Jungle Subtraction (People for Urban Progress in Indianapolis): By inserting a series of reflective panels and surfaces on public infrastructure along an entire city block of Washington Street, Jungle Subtraction will visually edit the pedestrian landscape. Trees, sign posts, light posts, bike racks, and trash cans will be covered in mirrored surfaces from chair height to door height, creating a reflective (subtracted) band along the street. Looking at the history of master planning of downtown Columbus, this project contemplates the point at which adding to a streetscape tries to fix something that isn’t broken. In consideration of Washington Street as a place of civic exchange, how can the exercise of subtraction help a Main Street be more Main Street in the future?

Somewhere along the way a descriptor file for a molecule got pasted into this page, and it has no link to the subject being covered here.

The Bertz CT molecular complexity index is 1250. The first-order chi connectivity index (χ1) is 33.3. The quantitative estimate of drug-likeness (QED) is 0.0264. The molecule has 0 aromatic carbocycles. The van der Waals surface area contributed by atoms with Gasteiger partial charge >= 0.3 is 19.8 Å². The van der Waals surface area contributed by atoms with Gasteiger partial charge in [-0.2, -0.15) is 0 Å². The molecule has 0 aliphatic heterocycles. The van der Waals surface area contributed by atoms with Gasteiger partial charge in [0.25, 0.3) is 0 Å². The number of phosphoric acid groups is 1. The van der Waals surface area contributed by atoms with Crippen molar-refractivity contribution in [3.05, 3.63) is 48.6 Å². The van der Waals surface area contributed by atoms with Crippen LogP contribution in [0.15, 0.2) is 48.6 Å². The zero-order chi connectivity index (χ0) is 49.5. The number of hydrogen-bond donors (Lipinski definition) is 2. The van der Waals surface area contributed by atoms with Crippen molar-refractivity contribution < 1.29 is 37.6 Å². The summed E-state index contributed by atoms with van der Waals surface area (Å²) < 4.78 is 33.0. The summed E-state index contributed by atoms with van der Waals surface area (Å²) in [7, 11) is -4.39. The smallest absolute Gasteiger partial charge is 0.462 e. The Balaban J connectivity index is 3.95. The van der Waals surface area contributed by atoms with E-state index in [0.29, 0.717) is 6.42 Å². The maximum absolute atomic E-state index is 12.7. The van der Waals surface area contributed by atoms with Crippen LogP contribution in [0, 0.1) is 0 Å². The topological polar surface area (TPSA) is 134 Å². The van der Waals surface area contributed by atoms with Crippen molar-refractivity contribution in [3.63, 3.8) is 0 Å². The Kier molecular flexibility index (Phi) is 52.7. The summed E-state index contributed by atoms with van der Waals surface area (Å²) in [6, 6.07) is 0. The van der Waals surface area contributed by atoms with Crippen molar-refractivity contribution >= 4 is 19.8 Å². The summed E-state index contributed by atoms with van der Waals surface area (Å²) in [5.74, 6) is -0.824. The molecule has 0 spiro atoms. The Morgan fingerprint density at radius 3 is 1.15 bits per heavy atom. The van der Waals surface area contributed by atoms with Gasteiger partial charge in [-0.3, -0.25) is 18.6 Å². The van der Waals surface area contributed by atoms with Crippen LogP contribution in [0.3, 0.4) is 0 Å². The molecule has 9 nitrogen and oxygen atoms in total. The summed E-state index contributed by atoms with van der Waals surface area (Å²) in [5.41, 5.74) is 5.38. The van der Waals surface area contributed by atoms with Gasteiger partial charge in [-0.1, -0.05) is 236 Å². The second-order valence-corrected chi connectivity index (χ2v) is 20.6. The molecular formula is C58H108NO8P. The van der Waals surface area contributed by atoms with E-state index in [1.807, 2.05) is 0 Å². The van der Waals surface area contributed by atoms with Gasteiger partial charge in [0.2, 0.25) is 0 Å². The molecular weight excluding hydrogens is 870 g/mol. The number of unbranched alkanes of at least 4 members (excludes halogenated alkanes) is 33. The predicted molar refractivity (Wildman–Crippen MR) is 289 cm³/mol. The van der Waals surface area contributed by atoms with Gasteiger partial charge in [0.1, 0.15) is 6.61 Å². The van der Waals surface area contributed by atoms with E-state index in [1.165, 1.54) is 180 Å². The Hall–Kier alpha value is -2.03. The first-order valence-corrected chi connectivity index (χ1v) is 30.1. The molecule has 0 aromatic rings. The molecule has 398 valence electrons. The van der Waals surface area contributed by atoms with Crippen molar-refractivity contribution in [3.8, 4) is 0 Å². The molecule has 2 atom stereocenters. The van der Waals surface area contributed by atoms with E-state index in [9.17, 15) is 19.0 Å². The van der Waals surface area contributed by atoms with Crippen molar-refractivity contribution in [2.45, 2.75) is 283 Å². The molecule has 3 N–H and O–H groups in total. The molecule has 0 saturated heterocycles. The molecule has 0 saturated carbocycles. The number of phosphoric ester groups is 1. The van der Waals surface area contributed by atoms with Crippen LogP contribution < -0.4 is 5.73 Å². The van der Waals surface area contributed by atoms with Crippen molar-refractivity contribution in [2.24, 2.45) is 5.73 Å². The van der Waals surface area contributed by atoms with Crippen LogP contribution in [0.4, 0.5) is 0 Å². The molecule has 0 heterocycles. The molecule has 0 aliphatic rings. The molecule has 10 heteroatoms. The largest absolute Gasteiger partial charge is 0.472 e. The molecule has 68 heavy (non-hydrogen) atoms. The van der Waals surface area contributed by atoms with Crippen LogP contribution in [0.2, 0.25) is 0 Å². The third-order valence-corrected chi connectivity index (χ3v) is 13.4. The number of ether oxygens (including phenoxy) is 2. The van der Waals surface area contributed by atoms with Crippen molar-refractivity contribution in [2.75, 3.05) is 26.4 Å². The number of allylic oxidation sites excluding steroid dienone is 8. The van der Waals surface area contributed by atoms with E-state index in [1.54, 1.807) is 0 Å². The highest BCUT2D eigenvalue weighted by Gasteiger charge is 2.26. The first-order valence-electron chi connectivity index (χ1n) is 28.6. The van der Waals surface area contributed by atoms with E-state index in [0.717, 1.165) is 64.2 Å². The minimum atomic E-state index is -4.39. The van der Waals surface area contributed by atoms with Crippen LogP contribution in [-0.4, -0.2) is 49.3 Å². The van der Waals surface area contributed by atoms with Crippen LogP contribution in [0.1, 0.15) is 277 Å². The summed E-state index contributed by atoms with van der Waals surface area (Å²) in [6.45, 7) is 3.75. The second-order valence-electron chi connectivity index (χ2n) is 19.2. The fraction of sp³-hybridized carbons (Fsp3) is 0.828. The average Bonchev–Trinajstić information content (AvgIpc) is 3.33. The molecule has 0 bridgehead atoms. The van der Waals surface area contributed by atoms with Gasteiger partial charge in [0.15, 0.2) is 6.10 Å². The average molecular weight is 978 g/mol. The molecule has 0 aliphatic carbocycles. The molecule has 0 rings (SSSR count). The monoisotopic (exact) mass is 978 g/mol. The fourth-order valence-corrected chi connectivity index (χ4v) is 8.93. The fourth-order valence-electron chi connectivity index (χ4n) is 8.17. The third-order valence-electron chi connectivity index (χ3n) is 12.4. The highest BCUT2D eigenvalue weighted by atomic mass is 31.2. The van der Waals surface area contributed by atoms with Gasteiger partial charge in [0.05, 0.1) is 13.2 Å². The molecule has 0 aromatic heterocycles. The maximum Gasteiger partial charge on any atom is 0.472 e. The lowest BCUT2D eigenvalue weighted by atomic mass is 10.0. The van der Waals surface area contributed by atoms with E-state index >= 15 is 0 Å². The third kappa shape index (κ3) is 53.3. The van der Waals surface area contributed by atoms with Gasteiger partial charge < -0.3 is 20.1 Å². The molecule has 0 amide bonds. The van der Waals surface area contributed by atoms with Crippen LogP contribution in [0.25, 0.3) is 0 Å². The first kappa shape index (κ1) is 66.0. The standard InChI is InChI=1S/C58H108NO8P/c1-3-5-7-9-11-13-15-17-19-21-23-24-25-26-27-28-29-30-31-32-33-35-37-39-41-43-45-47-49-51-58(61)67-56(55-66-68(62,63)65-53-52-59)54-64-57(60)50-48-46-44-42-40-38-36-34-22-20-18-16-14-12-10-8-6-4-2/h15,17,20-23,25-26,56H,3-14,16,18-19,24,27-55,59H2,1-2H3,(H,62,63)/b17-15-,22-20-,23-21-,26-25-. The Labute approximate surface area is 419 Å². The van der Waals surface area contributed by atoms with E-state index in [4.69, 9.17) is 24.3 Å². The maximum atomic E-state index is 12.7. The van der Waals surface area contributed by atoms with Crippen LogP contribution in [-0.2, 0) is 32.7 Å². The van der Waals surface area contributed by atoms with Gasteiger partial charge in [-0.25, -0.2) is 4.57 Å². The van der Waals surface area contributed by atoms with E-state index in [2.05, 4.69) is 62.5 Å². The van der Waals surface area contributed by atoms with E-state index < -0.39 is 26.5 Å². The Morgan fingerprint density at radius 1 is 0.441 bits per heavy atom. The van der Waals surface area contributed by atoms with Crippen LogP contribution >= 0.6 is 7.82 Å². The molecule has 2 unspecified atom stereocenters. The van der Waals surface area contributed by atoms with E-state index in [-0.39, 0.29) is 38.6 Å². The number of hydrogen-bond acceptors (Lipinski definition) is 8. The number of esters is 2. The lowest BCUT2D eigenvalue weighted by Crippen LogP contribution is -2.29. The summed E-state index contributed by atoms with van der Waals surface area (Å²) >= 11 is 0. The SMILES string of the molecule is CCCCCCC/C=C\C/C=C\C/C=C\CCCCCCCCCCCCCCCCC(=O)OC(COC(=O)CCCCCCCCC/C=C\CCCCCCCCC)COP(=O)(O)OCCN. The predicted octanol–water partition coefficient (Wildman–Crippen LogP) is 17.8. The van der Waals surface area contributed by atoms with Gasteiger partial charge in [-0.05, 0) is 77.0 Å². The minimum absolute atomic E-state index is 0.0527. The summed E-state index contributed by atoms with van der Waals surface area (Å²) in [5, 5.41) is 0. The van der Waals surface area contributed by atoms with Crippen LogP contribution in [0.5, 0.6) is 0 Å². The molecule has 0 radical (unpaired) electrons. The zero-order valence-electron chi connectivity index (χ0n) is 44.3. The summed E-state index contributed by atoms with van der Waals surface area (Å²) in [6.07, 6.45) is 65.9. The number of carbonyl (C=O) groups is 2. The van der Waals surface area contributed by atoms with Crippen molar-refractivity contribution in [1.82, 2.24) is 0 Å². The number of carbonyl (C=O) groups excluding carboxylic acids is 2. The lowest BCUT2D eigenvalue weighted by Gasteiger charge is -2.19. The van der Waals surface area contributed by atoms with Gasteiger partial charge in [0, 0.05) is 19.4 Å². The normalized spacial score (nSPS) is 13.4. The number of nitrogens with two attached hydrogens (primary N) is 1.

Las Abejas (PienZa Sostenible in Mexico City): This project includes deep research into the study of bees and beehives in an era of a declining bee population worldwide. In a model similar to the ReConstruir México initiative, the installation for Exhibit Columbus invites critically-acclaimed/internationally-renowned architects and Mexican designers to devise and build bee houses that encourage understanding of the importance of bees, while also contributing to increasing bee populations. Participants include TAX | Alberto Kalach, Tatiana Bilbao Studio, Rozana Montiel Arquitectos, and CC Arquitectos.